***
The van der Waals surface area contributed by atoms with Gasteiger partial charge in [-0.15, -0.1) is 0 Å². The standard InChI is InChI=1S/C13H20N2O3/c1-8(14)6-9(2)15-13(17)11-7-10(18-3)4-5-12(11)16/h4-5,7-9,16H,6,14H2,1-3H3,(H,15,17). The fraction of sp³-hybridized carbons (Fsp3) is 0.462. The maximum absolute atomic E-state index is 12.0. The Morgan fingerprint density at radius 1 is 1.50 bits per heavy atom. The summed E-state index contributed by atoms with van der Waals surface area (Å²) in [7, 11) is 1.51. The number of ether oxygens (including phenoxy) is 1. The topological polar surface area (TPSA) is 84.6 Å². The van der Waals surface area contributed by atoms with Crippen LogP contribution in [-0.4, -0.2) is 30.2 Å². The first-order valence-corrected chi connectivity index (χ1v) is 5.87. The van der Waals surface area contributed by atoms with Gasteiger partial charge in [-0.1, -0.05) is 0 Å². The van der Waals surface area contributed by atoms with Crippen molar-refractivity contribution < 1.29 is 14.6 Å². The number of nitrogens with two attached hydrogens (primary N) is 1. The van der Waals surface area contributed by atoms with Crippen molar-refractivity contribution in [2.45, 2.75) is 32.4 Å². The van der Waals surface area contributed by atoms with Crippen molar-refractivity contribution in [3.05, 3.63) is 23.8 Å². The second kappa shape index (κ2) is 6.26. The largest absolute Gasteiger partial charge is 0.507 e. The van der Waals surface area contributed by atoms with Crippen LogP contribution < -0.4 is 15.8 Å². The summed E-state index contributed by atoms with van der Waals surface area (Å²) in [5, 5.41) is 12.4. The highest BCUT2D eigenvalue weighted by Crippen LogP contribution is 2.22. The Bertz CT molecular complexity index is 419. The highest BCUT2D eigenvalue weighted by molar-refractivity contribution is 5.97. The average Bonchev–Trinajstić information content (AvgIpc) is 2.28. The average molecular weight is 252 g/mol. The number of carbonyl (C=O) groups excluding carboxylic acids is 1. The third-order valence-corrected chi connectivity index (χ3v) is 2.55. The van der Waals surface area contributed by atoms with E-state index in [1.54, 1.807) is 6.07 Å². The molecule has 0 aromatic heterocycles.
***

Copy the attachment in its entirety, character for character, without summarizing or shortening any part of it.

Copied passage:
The van der Waals surface area contributed by atoms with Gasteiger partial charge in [-0.15, -0.1) is 0 Å². The standard InChI is InChI=1S/C13H20N2O3/c1-8(14)6-9(2)15-13(17)11-7-10(18-3)4-5-12(11)16/h4-5,7-9,16H,6,14H2,1-3H3,(H,15,17). The fraction of sp³-hybridized carbons (Fsp3) is 0.462. The maximum absolute atomic E-state index is 12.0. The Morgan fingerprint density at radius 1 is 1.50 bits per heavy atom. The summed E-state index contributed by atoms with van der Waals surface area (Å²) in [7, 11) is 1.51. The number of ether oxygens (including phenoxy) is 1. The topological polar surface area (TPSA) is 84.6 Å². The van der Waals surface area contributed by atoms with Crippen LogP contribution in [-0.4, -0.2) is 30.2 Å². The first-order valence-corrected chi connectivity index (χ1v) is 5.87. The van der Waals surface area contributed by atoms with Gasteiger partial charge in [-0.1, -0.05) is 0 Å². The van der Waals surface area contributed by atoms with Crippen molar-refractivity contribution < 1.29 is 14.6 Å². The number of nitrogens with two attached hydrogens (primary N) is 1. The van der Waals surface area contributed by atoms with Crippen molar-refractivity contribution in [2.45, 2.75) is 32.4 Å². The van der Waals surface area contributed by atoms with Crippen molar-refractivity contribution in [3.05, 3.63) is 23.8 Å². The second kappa shape index (κ2) is 6.26. The largest absolute Gasteiger partial charge is 0.507 e. The van der Waals surface area contributed by atoms with Crippen LogP contribution < -0.4 is 15.8 Å². The summed E-state index contributed by atoms with van der Waals surface area (Å²) in [5, 5.41) is 12.4. The highest BCUT2D eigenvalue weighted by Crippen LogP contribution is 2.22. The Bertz CT molecular complexity index is 419. The highest BCUT2D eigenvalue weighted by molar-refractivity contribution is 5.97. The average Bonchev–Trinajstić information content (AvgIpc) is 2.28. The average molecular weight is 252 g/mol. The number of carbonyl (C=O) groups excluding carboxylic acids is 1. The third-order valence-corrected chi connectivity index (χ3v) is 2.55. The van der Waals surface area contributed by atoms with E-state index in [1.54, 1.807) is 6.07 Å². The molecule has 0 aromatic heterocycles.